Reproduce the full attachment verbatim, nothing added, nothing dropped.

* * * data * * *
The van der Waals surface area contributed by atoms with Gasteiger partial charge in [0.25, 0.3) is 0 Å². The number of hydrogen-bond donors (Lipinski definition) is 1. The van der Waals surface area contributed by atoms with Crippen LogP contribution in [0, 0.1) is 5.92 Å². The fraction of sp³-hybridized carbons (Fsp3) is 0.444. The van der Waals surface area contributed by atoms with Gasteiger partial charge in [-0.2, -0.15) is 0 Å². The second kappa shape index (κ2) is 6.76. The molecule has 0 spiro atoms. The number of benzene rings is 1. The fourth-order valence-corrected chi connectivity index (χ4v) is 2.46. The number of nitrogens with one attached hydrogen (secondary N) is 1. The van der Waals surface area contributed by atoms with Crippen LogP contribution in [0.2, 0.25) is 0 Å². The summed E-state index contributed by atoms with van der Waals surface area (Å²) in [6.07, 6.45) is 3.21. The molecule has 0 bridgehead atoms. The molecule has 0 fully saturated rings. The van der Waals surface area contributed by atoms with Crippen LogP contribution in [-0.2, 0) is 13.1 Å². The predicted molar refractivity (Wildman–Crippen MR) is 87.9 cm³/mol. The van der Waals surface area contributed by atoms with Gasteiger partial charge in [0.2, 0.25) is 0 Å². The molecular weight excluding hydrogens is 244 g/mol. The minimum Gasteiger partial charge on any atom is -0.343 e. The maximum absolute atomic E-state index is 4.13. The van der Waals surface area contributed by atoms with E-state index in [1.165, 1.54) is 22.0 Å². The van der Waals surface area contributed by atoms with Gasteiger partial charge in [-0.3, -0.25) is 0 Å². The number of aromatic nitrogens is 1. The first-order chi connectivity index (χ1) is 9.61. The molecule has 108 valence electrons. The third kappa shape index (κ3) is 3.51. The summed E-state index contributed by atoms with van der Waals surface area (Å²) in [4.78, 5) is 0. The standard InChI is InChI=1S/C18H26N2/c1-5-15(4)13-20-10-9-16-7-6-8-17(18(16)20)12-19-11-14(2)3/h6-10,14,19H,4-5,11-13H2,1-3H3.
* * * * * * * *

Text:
The van der Waals surface area contributed by atoms with Gasteiger partial charge in [0.25, 0.3) is 0 Å². The number of hydrogen-bond donors (Lipinski definition) is 1. The van der Waals surface area contributed by atoms with Crippen LogP contribution in [0, 0.1) is 5.92 Å². The fraction of sp³-hybridized carbons (Fsp3) is 0.444. The van der Waals surface area contributed by atoms with Gasteiger partial charge in [-0.2, -0.15) is 0 Å². The second kappa shape index (κ2) is 6.76. The molecule has 0 spiro atoms. The number of benzene rings is 1. The fourth-order valence-corrected chi connectivity index (χ4v) is 2.46. The number of nitrogens with one attached hydrogen (secondary N) is 1. The van der Waals surface area contributed by atoms with Crippen LogP contribution in [0.2, 0.25) is 0 Å². The summed E-state index contributed by atoms with van der Waals surface area (Å²) in [6.07, 6.45) is 3.21. The molecule has 0 bridgehead atoms. The molecule has 0 fully saturated rings. The van der Waals surface area contributed by atoms with Crippen LogP contribution in [-0.2, 0) is 13.1 Å². The predicted molar refractivity (Wildman–Crippen MR) is 87.9 cm³/mol. The van der Waals surface area contributed by atoms with Gasteiger partial charge in [0.2, 0.25) is 0 Å². The molecular weight excluding hydrogens is 244 g/mol. The minimum Gasteiger partial charge on any atom is -0.343 e. The maximum absolute atomic E-state index is 4.13. The van der Waals surface area contributed by atoms with E-state index in [1.165, 1.54) is 22.0 Å². The van der Waals surface area contributed by atoms with Gasteiger partial charge in [-0.3, -0.25) is 0 Å². The number of aromatic nitrogens is 1. The first-order chi connectivity index (χ1) is 9.61. The molecule has 108 valence electrons. The third kappa shape index (κ3) is 3.51. The summed E-state index contributed by atoms with van der Waals surface area (Å²) in [4.78, 5) is 0. The standard InChI is InChI=1S/C18H26N2/c1-5-15(4)13-20-10-9-16-7-6-8-17(18(16)20)12-19-11-14(2)3/h6-10,14,19H,4-5,11-13H2,1-3H3.